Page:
Weddings are expensive. From the flowers, to the centerpieces, to the venue and the reception. There are plenty of hidden costs to consider when getting married. Perhaps the biggest cost, the cost that can put you into debt the quickest, is the guest list.
Where Do They Come From?
The moment you get engaged, people will start asking when the wedding is. They’ll also want to know when they should expect their invitation and whether the wedding is formal, or semi-formal. Suddenly people you haven’t spoken to in years will be congratulating you and asking what their meal choices will be. Cousins, Second cousins, the brother of your ex-boyfriend and your best friend’s mother-in-law will all be asking for invites
Set a Limit
The best way to handle the guest list problem is to set a limit. If you plan on inviting 100 people. 50 people for the bride and 50 for the groom, set the limit and stick to it. Prioritize and invite no more than the number you have set. You can even use the ‘rolling’ admissions system and send out new invites as declines come in.
If They Invited Me to Their Wedding Do I Have To Invite Them to Mine?
This is a tricky one. And so I ask you, are you still friendly with the couple in question? How long ago was their wedding?
I was once invited to a wedding of acquaintances who had close to 300 people at their wedding. We had been friends at one point and in the two years between their wedding and mine, I barely spoke to them. I was on a budget and had a strict 110 person cap off, so inviting everyone I knew was simply not an option. If your wedding is the same size as the couple in question and their wedding was recent, you should probably invite them. If your wedding is smaller and you no longer speak to the previously married couple, than you can leave them off the guest list and not feel bad about it.
What about My Co-Workers?
Whether co-workers are invited depends on the size of your wedding and if you work for a large or small company. If your office is only comprised of you and 5 employees, you might want to invite them all. If you work with 50-100 people, don’t feel pressured to invite the whole company. Its polite to invite your boss– not to mention a good political move. Just remember, work and your personal life are two separate affairs.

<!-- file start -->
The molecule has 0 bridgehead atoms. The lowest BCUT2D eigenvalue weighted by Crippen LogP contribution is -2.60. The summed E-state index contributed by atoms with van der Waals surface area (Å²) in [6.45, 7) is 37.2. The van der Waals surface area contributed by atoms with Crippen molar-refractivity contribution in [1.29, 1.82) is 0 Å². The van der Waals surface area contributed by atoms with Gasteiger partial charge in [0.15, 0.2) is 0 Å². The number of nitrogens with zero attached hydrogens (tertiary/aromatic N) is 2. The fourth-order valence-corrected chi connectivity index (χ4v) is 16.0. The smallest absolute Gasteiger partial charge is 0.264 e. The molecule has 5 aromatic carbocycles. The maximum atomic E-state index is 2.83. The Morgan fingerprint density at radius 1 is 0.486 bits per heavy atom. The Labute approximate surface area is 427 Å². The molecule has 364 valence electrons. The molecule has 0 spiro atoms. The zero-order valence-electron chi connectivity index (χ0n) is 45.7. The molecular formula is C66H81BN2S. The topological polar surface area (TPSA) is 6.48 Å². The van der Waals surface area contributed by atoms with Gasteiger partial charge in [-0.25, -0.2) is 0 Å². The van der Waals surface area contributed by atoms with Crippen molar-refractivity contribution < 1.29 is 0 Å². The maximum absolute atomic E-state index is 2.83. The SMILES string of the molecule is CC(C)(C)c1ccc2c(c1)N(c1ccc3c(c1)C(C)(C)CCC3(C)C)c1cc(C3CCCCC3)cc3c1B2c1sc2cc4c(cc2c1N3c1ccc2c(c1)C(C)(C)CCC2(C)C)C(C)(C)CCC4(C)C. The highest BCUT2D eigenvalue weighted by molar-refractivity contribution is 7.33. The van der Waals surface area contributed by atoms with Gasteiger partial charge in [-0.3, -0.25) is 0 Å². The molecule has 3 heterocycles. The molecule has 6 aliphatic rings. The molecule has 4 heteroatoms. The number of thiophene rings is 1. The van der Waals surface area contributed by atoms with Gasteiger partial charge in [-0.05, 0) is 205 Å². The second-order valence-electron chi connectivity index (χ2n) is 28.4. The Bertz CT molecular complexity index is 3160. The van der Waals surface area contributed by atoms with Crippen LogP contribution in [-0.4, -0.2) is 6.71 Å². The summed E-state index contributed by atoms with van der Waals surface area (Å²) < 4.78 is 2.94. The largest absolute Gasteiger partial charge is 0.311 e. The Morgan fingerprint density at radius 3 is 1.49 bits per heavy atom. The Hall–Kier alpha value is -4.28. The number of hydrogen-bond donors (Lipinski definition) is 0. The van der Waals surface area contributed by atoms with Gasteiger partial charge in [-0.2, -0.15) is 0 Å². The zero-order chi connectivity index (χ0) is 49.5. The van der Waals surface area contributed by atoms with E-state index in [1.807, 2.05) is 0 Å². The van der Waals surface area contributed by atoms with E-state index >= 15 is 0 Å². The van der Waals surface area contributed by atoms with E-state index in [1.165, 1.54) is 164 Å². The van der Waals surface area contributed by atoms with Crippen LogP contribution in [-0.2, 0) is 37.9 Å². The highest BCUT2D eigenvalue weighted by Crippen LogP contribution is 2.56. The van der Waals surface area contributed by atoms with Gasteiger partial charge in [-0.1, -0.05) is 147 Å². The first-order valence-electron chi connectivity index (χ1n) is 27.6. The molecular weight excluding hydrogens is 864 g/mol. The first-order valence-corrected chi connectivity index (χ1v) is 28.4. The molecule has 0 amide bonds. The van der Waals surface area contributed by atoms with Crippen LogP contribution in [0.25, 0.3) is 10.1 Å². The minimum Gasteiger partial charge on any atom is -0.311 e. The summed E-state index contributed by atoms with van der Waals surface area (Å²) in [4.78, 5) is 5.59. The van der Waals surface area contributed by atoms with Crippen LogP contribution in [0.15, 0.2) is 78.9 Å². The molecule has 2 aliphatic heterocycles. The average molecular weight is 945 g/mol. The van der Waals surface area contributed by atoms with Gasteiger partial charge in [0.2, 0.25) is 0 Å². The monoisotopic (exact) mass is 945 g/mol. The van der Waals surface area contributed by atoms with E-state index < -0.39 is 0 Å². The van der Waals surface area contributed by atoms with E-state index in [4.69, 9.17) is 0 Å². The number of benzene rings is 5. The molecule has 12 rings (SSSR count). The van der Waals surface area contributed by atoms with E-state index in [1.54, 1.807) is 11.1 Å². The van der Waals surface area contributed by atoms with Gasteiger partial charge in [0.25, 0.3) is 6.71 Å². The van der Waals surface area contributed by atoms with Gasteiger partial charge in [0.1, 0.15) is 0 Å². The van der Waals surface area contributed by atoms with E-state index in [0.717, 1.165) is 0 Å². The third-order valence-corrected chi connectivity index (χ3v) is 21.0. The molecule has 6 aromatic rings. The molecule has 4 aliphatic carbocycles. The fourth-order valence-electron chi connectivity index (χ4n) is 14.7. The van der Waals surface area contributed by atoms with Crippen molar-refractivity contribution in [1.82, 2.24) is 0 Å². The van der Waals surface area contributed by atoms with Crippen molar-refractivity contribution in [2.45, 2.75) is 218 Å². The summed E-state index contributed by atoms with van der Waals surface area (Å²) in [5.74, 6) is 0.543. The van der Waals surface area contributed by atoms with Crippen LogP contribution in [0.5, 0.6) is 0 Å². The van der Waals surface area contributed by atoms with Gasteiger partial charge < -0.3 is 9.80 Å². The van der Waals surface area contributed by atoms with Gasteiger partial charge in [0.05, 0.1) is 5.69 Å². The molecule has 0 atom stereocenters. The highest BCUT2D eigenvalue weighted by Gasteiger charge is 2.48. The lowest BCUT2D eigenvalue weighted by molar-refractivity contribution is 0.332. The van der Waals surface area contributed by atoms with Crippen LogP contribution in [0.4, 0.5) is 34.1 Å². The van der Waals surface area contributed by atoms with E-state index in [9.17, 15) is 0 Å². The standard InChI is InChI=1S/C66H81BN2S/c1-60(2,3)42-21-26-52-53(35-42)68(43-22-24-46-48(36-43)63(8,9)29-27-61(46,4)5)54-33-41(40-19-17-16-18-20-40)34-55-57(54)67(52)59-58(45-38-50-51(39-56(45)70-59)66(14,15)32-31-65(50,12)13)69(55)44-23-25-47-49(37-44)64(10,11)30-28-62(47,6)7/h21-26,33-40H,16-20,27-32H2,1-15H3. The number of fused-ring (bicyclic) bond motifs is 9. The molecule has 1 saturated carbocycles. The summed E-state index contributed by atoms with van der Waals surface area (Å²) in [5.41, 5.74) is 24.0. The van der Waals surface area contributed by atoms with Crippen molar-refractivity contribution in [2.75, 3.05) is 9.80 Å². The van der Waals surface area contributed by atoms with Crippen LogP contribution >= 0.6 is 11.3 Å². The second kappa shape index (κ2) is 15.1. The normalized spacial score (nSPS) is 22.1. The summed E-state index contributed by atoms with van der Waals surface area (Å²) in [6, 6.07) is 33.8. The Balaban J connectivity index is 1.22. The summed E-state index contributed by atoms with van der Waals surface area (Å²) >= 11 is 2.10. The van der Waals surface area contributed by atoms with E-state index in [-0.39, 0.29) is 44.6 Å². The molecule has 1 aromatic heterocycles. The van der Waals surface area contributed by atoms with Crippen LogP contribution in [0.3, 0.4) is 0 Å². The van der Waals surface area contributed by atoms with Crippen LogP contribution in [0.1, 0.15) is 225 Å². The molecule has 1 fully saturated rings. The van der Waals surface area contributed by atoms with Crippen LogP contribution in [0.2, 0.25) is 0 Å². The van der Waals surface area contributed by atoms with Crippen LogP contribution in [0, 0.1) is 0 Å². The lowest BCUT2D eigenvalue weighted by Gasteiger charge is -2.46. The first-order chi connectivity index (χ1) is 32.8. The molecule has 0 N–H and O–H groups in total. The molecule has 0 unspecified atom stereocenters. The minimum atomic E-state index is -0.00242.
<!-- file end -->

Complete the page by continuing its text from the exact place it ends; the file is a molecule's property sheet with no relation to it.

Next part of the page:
Children or No Children?
When you design your wedding invitation, make sure to include whether children are are or are not invited. Don’t make exceptions for any of your guests as that would be rude to the others who had to book a babysitter.
My Friend’s New Boyfriend
If your friends or family are married than you of course have to invite their significant others. The same is true if your potential guests are engaged or have a domestic partner. However, if your college girlfriend just started dating someone, you are not obligated to invite them to your wedding. Keep in mind that single guests might want to bring a date. Decide early if you can afford that and if you cannot, make it clear to your guests.
If you have a lot of extended family but cannot invite all of them, the rule of thumb is, invite first cousins only. Whether you decide to invite second and third cousins depends on the closeness of the family members. Make the judgement call for your side and your fiancee and if questioned, a good answer is “we unfortunately could only invite the family members we are closest with.”
Have an After Party
In some communities it is common practice to have a party after the wedding that includes the people you could not invite to the actual ceremony. That could mean having a casual barbeque with church members or going out for drinks with your co-workers. It is a way to include people you like but you could just not afford to include at your wedding reception.